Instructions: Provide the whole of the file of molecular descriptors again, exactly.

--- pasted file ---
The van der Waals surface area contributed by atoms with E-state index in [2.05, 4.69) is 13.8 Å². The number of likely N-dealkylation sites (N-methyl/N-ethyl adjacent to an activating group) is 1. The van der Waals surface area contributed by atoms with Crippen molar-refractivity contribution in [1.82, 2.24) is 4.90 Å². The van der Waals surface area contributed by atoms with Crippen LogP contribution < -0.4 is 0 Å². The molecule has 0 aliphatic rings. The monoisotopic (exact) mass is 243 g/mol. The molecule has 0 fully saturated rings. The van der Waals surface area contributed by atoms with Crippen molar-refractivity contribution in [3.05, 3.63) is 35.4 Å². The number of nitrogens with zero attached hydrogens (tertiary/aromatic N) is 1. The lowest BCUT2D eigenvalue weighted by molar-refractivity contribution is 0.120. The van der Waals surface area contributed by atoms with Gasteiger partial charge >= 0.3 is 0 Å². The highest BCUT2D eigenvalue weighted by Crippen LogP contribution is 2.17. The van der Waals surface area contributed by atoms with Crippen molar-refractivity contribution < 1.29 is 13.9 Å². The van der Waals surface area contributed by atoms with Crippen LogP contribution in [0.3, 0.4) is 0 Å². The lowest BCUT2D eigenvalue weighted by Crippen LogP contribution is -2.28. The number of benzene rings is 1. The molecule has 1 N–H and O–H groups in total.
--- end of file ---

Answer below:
The van der Waals surface area contributed by atoms with E-state index in [2.05, 4.69) is 13.8 Å². The number of likely N-dealkylation sites (N-methyl/N-ethyl adjacent to an activating group) is 1. The van der Waals surface area contributed by atoms with Crippen molar-refractivity contribution in [1.82, 2.24) is 4.90 Å². The van der Waals surface area contributed by atoms with Crippen LogP contribution < -0.4 is 0 Å². The molecule has 0 aliphatic rings. The monoisotopic (exact) mass is 243 g/mol. The molecule has 0 fully saturated rings. The van der Waals surface area contributed by atoms with Crippen molar-refractivity contribution in [3.05, 3.63) is 35.4 Å². The number of nitrogens with zero attached hydrogens (tertiary/aromatic N) is 1. The lowest BCUT2D eigenvalue weighted by molar-refractivity contribution is 0.120. The van der Waals surface area contributed by atoms with Gasteiger partial charge >= 0.3 is 0 Å². The highest BCUT2D eigenvalue weighted by Crippen LogP contribution is 2.17. The van der Waals surface area contributed by atoms with Crippen molar-refractivity contribution < 1.29 is 13.9 Å². The van der Waals surface area contributed by atoms with Crippen LogP contribution in [0.3, 0.4) is 0 Å². The lowest BCUT2D eigenvalue weighted by Crippen LogP contribution is -2.28. The number of benzene rings is 1. The molecule has 1 N–H and O–H groups in total.